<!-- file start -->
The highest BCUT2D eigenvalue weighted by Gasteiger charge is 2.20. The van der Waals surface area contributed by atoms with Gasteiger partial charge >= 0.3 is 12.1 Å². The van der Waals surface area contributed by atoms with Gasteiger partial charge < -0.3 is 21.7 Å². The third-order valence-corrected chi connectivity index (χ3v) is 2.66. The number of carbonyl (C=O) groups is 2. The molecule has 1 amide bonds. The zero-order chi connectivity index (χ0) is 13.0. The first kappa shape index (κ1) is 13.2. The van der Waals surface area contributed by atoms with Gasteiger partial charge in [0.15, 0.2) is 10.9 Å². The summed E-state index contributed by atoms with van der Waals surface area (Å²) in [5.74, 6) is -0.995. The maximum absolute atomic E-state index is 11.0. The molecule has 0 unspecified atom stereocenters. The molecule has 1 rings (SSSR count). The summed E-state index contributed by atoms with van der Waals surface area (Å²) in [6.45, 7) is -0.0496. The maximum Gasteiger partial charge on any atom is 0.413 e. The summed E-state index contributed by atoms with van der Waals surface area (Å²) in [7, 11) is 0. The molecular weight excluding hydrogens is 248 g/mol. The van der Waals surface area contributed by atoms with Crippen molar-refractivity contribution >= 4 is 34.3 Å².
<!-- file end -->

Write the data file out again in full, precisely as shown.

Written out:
The highest BCUT2D eigenvalue weighted by Gasteiger charge is 2.20. The van der Waals surface area contributed by atoms with Gasteiger partial charge >= 0.3 is 12.1 Å². The van der Waals surface area contributed by atoms with Gasteiger partial charge < -0.3 is 21.7 Å². The third-order valence-corrected chi connectivity index (χ3v) is 2.66. The number of carbonyl (C=O) groups is 2. The molecule has 1 amide bonds. The zero-order chi connectivity index (χ0) is 13.0. The first kappa shape index (κ1) is 13.2. The van der Waals surface area contributed by atoms with Gasteiger partial charge in [0.15, 0.2) is 10.9 Å². The summed E-state index contributed by atoms with van der Waals surface area (Å²) in [5.74, 6) is -0.995. The maximum absolute atomic E-state index is 11.0. The molecule has 0 unspecified atom stereocenters. The molecule has 1 rings (SSSR count). The summed E-state index contributed by atoms with van der Waals surface area (Å²) in [6.45, 7) is -0.0496. The maximum Gasteiger partial charge on any atom is 0.413 e. The summed E-state index contributed by atoms with van der Waals surface area (Å²) in [7, 11) is 0. The molecular weight excluding hydrogens is 248 g/mol. The van der Waals surface area contributed by atoms with Crippen molar-refractivity contribution >= 4 is 34.3 Å².